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Nearly 6,000 Michigan Consumers to Receive Relief in Multistate Settlement with Nation's Largest Subprime Auto Financing Company

LANSING – Attorney General Dana Nessel, as part of a coalition of 34 attorneys general, recently announced a settlement with Santander Consumer USA Inc. (Santander) that includes about $550 million in relief for consumers nationwide with even more in additional deficiency waivers expected.

The settlement resolves allegations that Santander violated consumer protection laws by exposing subprime consumers to unnecessarily high levels of risk and knowingly placing these consumers into auto loans with a high probability of default.

Eligible consumers have already been identified and will receive direct notice. In Michigan, 5,925 consumers will receive a $225 relief payment, and a portion of this group will also receive loan forgiveness. No personal or financial information is required from those eligible to receive the direct notice.

Restitution is being managed by the settlement administrator Rust Consulting Inc. Consumers can find information about the settlement at the administrator’s website.

The settlement – confirmed last month – stems from a multistate investigation of Santander’s subprime lending practices.

“Many individuals who enter into subprime lending agreements are working to build their credit and have few other options to obtain financing for a vehicle,” said Nessel. “For a business to take advantage of those consumers by exposing them to risky loans, excessive fees and unacceptable treatment from dealers is simply wrong. Many of Santander’s alleged business practices did precisely that, and I am grateful to the assistant attorneys general from my office for their hard work to secure relief for nearly 6,000 Michiganders as a result of this settlement.”

Based on the multistate investigation, the coalition alleges that Santander: 

  • Knew certain segments of its population were predicted to have a high likelihood of default, through its use of sophisticated credit scoring models, and exposed these borrowers to unnecessarily high levels of risk through high loan-to-value ratios, significant backend fees, and high payment-to-income ratios.  
  • Underestimated the risk associated with loans by turning a blind eye to dealer abuse and failing to meaningfully monitor dealer behavior to minimize the risk of receiving falsified information, including the amounts specified for consumers’ incomes and expenses. 
  • Engaged in deceptive servicing practices and actively misled consumers about their rights and risks of partial payments and loan extensions.  

Under the settlement, Santander is required to provide relief to consumers and factor into its underwriting any future consumer’s ability to pay the loan.

Santander will pay $65 million to the 34 participating states for restitution for certain consumers who defaulted on loans between Jan. 1, 2010 and Dec. 31, 2019. For those consumers with the lowest quality loans who defaulted and have not had their cars repossessed, they can keep their car and Santander must waive any loan balance, up to a total value of $45 million in loan forgiveness. Santander will also pay up to $2 million for the settlement administrator who will administer restitution claims, and pay an additional $5 million to the states.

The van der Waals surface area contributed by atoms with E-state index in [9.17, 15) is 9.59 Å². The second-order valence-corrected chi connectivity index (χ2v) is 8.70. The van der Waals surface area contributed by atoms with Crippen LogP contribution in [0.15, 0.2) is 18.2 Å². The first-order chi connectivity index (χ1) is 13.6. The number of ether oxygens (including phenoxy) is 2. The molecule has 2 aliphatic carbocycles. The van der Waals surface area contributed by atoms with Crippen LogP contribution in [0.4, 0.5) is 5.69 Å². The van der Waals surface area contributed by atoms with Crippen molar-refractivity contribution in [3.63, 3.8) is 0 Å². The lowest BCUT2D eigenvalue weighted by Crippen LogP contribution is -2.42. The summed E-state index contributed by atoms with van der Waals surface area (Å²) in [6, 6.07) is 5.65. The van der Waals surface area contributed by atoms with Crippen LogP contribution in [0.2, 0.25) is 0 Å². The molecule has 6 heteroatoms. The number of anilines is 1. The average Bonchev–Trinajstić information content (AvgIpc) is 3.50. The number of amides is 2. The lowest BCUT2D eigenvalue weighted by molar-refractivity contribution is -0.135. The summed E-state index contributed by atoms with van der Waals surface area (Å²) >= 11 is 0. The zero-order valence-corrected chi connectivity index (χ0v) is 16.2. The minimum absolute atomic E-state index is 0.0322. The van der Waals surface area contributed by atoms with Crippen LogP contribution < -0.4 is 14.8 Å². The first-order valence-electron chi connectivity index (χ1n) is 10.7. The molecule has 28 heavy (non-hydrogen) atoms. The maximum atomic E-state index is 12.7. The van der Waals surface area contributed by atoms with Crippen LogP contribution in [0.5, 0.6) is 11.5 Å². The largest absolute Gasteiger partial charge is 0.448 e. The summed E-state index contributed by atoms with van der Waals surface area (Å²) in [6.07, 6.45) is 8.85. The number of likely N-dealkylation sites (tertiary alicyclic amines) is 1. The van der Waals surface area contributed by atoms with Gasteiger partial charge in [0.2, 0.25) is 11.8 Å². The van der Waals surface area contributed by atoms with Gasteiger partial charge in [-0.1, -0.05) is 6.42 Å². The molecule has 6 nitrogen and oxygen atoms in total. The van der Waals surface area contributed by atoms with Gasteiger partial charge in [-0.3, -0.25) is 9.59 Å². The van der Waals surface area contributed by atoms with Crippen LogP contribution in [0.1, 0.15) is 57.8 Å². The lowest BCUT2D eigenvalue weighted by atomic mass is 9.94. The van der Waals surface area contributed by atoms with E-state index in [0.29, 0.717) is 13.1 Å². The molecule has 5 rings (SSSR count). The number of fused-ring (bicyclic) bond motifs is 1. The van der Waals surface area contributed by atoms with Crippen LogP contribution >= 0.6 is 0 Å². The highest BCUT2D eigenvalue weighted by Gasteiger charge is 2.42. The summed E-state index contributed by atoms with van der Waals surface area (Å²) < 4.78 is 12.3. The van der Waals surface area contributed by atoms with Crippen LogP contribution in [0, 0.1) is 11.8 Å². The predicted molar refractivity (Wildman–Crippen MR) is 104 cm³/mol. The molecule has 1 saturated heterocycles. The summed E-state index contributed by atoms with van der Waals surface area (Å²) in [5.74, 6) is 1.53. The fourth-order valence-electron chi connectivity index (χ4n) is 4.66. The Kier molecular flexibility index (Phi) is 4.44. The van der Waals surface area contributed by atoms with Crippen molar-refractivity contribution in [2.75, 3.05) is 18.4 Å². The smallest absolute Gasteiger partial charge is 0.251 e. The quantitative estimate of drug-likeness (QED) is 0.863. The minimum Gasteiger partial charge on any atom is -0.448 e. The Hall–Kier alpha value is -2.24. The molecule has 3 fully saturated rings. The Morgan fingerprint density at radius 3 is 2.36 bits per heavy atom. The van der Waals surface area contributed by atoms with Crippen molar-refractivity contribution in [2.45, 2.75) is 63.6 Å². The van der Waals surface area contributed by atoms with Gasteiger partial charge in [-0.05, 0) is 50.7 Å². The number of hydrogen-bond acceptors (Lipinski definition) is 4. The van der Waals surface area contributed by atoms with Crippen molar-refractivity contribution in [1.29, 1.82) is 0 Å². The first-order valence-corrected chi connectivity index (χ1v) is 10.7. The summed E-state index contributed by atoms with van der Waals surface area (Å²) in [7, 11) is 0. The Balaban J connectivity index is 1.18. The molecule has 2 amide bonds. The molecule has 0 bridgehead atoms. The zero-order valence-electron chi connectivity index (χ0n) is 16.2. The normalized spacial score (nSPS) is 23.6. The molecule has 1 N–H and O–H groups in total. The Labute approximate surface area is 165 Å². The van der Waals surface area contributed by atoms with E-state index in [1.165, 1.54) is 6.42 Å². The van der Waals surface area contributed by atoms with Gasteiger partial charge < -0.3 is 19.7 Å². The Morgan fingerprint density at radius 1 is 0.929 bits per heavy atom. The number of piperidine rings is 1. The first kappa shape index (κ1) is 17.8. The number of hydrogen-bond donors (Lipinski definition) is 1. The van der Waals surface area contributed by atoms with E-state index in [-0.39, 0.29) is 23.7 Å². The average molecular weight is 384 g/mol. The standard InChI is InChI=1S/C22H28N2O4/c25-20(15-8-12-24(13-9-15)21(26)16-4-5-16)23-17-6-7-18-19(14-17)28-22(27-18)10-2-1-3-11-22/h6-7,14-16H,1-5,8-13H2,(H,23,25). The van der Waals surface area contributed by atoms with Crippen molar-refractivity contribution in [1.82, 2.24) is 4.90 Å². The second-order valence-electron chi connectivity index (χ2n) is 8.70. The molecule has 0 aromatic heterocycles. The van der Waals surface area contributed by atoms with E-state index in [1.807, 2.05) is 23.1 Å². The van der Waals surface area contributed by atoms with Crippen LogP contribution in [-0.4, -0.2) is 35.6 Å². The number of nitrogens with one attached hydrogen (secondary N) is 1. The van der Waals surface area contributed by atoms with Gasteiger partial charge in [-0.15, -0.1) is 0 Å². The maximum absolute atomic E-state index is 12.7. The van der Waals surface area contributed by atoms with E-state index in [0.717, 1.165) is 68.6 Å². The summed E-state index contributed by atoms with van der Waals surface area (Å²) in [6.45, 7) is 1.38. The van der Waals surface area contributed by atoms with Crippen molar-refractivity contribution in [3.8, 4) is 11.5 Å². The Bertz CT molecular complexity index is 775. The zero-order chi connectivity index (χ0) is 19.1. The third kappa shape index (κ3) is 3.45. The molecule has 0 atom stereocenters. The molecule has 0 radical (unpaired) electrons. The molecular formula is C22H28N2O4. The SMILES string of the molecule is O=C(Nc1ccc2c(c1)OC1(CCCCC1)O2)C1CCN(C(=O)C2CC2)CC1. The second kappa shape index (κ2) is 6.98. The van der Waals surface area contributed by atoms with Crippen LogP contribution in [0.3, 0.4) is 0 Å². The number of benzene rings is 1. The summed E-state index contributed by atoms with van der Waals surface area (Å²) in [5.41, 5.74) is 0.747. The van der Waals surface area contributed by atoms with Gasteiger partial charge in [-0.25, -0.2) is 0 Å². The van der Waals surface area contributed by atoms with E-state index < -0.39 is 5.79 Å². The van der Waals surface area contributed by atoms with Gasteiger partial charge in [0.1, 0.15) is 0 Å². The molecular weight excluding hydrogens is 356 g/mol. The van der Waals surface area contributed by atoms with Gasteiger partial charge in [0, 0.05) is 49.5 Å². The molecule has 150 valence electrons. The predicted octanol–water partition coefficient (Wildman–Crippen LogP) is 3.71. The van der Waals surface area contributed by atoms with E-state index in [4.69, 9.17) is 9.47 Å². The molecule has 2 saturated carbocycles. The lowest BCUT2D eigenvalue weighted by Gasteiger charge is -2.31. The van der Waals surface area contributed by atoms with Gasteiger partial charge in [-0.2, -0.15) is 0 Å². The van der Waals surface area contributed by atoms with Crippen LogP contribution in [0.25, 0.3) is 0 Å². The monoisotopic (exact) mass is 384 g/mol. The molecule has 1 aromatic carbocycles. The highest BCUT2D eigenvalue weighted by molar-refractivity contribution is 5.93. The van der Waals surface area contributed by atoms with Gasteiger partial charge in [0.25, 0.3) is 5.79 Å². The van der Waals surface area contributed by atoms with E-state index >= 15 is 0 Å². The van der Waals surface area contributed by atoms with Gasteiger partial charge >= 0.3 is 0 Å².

The settlement also includes significant consumer relief through loan forgiveness. In all, Santander has agreed to waive the deficiency balances for certain defaulted consumers, with about $433 million in immediate forgiveness of loans still owned by Santander, and additional deficiency waivers of loans that Santander no longer owns but is required to attempt to buy back.

Going forward, Santander cannot extend financing if a consumer has a negative residual income after taking into consideration a list of actual monthly debt obligations. Additionally, the company is required to test all loans that default in the future to see if the consumer, at the time of origination, had a negative income. The test must include an amount for basic living expenses. If the loan is found to be unaffordable and the consumer defaulted within a certain amount of time, Santander is required to forgive that loan.

Santander is barred from requiring dealers to sell ancillary products, such as vehicle service contracts. It will also implement steps to monitor dealers who engage in income and expense inflation and power booking, and will enact additional documentation requirements for those dealers, with no exceptions.

If Santander has to use a default mortgage or rent payment value, the amount input must reasonably reflect the payment value for the geographic location. Finally, Santander will maintain policies and procedures for deferments, forbearances, modifications and other collection matters that all employees must follow.

Joining Attorney General Nessel in the settlement are the attorneys general of Illinois, Arizona, Arkansas, California, Connecticut, the District of Columbia, Florida, Georgia, Hawaii, Indiana, Iowa, Kansas, Kentucky, Louisiana, Maine, Maryland, Minnesota, Nebraska, New Hampshire, New Jersey, New Mexico, New York, North Carolina, Oregon, Pennsylvania, Rhode Island, South Carolina, Tennessee, Utah, Virginia, Washington, West Virginia and Wyoming.

A copy of the final consent judgment is available here.